After an eight-year hiatus, NASA is one step closer to rocketing its astronauts to the International Space Station from U.S. soil, instead of buying seats aboard Russian spacecraft.
An alumnus of The University of Toledo will serve as flight director for the launch of the unmanned test flight of the Boeing Starliner slated for late August, about a month after the 50th anniversary of the Apollo 11 moon landing.“The CST-100 Starliner is designed as a space taxi,” said Dr. Robert Dempsey, NASA flight director for the International Space Station at Johnson Space Center’s Mission Control in Houston. “I’ve been working on this project for eight years, longer than it took me to earn my Ph.D. at The University of Toledo. I joke that I have a doctorate in Starliner now.”
Dempsey, who received a master’s degree and Ph.D. in physics from UToledo in 1987 and 1991, is working around the clock to train and troubleshoot for the upcoming launch, which — if successful — could lead to a crewed flight by the end of the year.
“I will be flight director for the rendezvous and docking,” Dempsey said. “I’m excited because the current timeframe means the Starliner would dock on my birthday, Aug. 18, which would be a cool present.”
The Starliner is part of NASA’s Commercial Crew Program, a public-private partnership in which the agency contracted with Boeing and SpaceX to fly crews to the space station, an orbiting laboratory.The goal of the Commercial Crew Program is to have safe, reliable and cost-effective access to and from the International Space Station and foster commercial access to other potential low-Earth orbit destinations.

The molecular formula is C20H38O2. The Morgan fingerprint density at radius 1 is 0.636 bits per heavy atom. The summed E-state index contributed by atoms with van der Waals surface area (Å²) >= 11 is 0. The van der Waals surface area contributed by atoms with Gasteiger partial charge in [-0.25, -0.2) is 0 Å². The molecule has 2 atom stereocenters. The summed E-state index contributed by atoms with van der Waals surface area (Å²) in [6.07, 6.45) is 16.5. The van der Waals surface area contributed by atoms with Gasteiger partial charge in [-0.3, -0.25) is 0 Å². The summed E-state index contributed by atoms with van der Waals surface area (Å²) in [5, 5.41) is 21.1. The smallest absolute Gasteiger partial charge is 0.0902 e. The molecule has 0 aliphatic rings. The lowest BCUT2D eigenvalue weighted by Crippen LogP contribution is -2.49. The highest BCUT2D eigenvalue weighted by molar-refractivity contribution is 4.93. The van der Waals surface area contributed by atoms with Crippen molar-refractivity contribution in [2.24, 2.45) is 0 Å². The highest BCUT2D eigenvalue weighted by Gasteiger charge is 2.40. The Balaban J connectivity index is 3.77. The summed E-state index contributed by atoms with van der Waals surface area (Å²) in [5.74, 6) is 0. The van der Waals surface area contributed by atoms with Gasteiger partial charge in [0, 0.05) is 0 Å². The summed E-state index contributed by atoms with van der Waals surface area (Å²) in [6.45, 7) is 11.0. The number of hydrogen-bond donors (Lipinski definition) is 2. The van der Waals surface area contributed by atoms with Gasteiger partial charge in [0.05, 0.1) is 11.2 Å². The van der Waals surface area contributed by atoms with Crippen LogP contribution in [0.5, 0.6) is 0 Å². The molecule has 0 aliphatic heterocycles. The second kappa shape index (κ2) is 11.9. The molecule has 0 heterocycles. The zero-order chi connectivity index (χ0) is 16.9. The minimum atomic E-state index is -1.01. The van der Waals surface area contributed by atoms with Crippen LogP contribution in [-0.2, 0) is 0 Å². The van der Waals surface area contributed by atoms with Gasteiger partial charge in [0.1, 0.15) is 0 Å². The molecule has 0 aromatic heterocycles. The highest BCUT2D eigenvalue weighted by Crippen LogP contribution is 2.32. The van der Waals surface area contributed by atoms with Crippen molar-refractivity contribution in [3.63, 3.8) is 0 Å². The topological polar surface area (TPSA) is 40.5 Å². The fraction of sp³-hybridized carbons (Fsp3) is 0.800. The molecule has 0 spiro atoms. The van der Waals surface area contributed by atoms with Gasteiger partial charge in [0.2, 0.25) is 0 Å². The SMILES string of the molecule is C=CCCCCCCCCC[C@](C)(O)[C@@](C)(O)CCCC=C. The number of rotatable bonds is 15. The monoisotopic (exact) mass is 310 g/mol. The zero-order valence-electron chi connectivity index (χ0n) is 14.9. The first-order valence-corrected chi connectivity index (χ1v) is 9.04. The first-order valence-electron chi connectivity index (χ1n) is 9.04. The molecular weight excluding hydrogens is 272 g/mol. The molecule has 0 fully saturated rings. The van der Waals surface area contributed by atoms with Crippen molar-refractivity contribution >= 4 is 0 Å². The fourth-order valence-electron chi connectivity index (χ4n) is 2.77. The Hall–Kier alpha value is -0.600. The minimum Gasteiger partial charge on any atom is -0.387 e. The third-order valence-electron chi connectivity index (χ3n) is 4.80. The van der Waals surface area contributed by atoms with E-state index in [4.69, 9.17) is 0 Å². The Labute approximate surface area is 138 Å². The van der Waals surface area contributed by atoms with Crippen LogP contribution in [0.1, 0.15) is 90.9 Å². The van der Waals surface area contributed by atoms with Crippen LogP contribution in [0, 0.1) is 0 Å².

It’s an expansion of NASA’s success in unmanned cargo supply ships.
The vision is for private companies to someday fly customers to hotels in space and other celestial destinations.
“When we look at the space program, the Commercial Crew Program is one example of what to expect over the next 50 years,” Dempsey said. “NASA will focus strategically on big-vision projects like getting to Mars, but private companies can invest and develop technology for low-Earth orbit transportation. We’ll focus on the hard stuff at NASA so that down the road Boeing and SpaceX can launch commercial vehicles to take customers to the moon or Mars.”
Leading up to the debut launch of Starliner, Dempsey spends his time thinking of everything that could go wrong on the mission and figuring out how to fix it.
It’s familiar territory.
Dempsey started working at NASA 21 years ago when the agency was creating the International Space Station.
“We were about three years from launching the first piece of the space station,” Dempsey said. “The design was mostly done, but the software was immature. I helped out with finishing the software.”
It’s a dream career sparked 50 years ago by one small step for man, one giant leap for mankind.
Dempsey was 6 years old when Neil Armstrong and Buzz Aldrin landed on the moon July 20, 1969.
“I remember watching the lunar landing on television and thinking, ‘I want to do that,’” Dempsey said. “I have never wavered. Here I am today doing that work.”